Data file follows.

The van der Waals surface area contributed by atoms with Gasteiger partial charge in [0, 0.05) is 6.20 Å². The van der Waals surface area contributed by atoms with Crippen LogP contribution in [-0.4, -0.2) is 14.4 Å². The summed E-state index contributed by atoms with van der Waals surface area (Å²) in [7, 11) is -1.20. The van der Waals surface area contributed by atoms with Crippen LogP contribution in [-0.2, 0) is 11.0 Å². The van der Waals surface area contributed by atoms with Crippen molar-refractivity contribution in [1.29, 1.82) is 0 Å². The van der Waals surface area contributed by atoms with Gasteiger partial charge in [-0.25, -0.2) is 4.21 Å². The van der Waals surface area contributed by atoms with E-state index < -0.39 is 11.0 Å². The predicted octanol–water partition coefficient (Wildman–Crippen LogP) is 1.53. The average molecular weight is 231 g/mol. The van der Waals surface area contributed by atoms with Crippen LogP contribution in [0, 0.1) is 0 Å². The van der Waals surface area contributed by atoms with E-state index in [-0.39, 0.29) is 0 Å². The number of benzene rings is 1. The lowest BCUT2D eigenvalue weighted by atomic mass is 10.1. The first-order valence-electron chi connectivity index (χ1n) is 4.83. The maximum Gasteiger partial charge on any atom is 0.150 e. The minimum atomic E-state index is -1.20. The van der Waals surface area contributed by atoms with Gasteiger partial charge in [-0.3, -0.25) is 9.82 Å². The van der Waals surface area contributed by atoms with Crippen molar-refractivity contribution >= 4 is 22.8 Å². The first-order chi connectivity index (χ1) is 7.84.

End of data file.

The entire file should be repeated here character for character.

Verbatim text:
The van der Waals surface area contributed by atoms with Gasteiger partial charge in [0, 0.05) is 6.20 Å². The van der Waals surface area contributed by atoms with Crippen LogP contribution in [-0.4, -0.2) is 14.4 Å². The summed E-state index contributed by atoms with van der Waals surface area (Å²) in [7, 11) is -1.20. The van der Waals surface area contributed by atoms with Crippen LogP contribution in [-0.2, 0) is 11.0 Å². The van der Waals surface area contributed by atoms with Crippen molar-refractivity contribution in [1.29, 1.82) is 0 Å². The van der Waals surface area contributed by atoms with Gasteiger partial charge in [-0.25, -0.2) is 4.21 Å². The van der Waals surface area contributed by atoms with E-state index < -0.39 is 11.0 Å². The predicted octanol–water partition coefficient (Wildman–Crippen LogP) is 1.53. The average molecular weight is 231 g/mol. The van der Waals surface area contributed by atoms with Crippen LogP contribution in [0, 0.1) is 0 Å². The van der Waals surface area contributed by atoms with E-state index in [-0.39, 0.29) is 0 Å². The number of benzene rings is 1. The lowest BCUT2D eigenvalue weighted by atomic mass is 10.1. The first-order valence-electron chi connectivity index (χ1n) is 4.83. The maximum Gasteiger partial charge on any atom is 0.150 e. The minimum atomic E-state index is -1.20. The van der Waals surface area contributed by atoms with Gasteiger partial charge in [-0.3, -0.25) is 9.82 Å². The van der Waals surface area contributed by atoms with Crippen molar-refractivity contribution >= 4 is 22.8 Å². The first-order chi connectivity index (χ1) is 7.84.